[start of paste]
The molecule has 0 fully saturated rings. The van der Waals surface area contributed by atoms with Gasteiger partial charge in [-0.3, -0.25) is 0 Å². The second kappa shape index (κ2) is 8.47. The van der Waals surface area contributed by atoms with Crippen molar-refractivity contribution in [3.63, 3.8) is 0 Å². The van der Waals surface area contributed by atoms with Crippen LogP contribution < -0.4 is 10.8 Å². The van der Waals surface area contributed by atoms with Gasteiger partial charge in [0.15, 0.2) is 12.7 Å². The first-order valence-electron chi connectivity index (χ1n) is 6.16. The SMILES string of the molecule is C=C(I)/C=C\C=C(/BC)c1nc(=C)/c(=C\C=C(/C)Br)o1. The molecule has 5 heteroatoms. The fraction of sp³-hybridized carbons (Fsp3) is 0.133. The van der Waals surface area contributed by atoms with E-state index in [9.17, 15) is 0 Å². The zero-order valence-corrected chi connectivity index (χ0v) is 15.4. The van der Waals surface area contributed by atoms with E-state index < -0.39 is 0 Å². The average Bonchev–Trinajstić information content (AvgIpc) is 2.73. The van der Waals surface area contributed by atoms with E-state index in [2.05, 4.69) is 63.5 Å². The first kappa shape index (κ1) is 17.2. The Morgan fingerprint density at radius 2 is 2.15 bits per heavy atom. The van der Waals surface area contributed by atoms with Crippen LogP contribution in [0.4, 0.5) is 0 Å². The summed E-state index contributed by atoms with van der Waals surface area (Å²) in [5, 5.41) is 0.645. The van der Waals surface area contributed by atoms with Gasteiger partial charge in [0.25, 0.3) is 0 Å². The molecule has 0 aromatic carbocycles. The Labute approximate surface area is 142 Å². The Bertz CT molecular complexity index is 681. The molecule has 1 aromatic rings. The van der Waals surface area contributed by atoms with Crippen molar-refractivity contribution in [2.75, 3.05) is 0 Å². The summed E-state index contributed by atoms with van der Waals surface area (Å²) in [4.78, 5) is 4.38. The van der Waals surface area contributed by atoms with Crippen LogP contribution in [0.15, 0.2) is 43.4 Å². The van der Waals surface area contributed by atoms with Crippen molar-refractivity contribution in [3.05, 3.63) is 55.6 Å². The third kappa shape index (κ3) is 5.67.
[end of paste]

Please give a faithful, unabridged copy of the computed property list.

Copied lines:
The molecule has 0 fully saturated rings. The van der Waals surface area contributed by atoms with Gasteiger partial charge in [-0.3, -0.25) is 0 Å². The second kappa shape index (κ2) is 8.47. The van der Waals surface area contributed by atoms with Crippen molar-refractivity contribution in [3.63, 3.8) is 0 Å². The van der Waals surface area contributed by atoms with Crippen LogP contribution < -0.4 is 10.8 Å². The van der Waals surface area contributed by atoms with Gasteiger partial charge in [0.15, 0.2) is 12.7 Å². The first-order valence-electron chi connectivity index (χ1n) is 6.16. The SMILES string of the molecule is C=C(I)/C=C\C=C(/BC)c1nc(=C)/c(=C\C=C(/C)Br)o1. The molecule has 5 heteroatoms. The fraction of sp³-hybridized carbons (Fsp3) is 0.133. The van der Waals surface area contributed by atoms with E-state index in [9.17, 15) is 0 Å². The zero-order valence-corrected chi connectivity index (χ0v) is 15.4. The van der Waals surface area contributed by atoms with E-state index < -0.39 is 0 Å². The average Bonchev–Trinajstić information content (AvgIpc) is 2.73. The van der Waals surface area contributed by atoms with E-state index in [2.05, 4.69) is 63.5 Å². The first kappa shape index (κ1) is 17.2. The Morgan fingerprint density at radius 2 is 2.15 bits per heavy atom. The van der Waals surface area contributed by atoms with Crippen LogP contribution in [0.4, 0.5) is 0 Å². The summed E-state index contributed by atoms with van der Waals surface area (Å²) in [5, 5.41) is 0.645. The van der Waals surface area contributed by atoms with Gasteiger partial charge in [0.25, 0.3) is 0 Å². The molecule has 0 aromatic carbocycles. The Labute approximate surface area is 142 Å². The Bertz CT molecular complexity index is 681. The molecule has 1 aromatic rings. The van der Waals surface area contributed by atoms with Crippen molar-refractivity contribution in [2.75, 3.05) is 0 Å². The summed E-state index contributed by atoms with van der Waals surface area (Å²) in [4.78, 5) is 4.38. The van der Waals surface area contributed by atoms with Crippen LogP contribution in [0.15, 0.2) is 43.4 Å². The van der Waals surface area contributed by atoms with Crippen molar-refractivity contribution in [3.05, 3.63) is 55.6 Å². The third kappa shape index (κ3) is 5.67.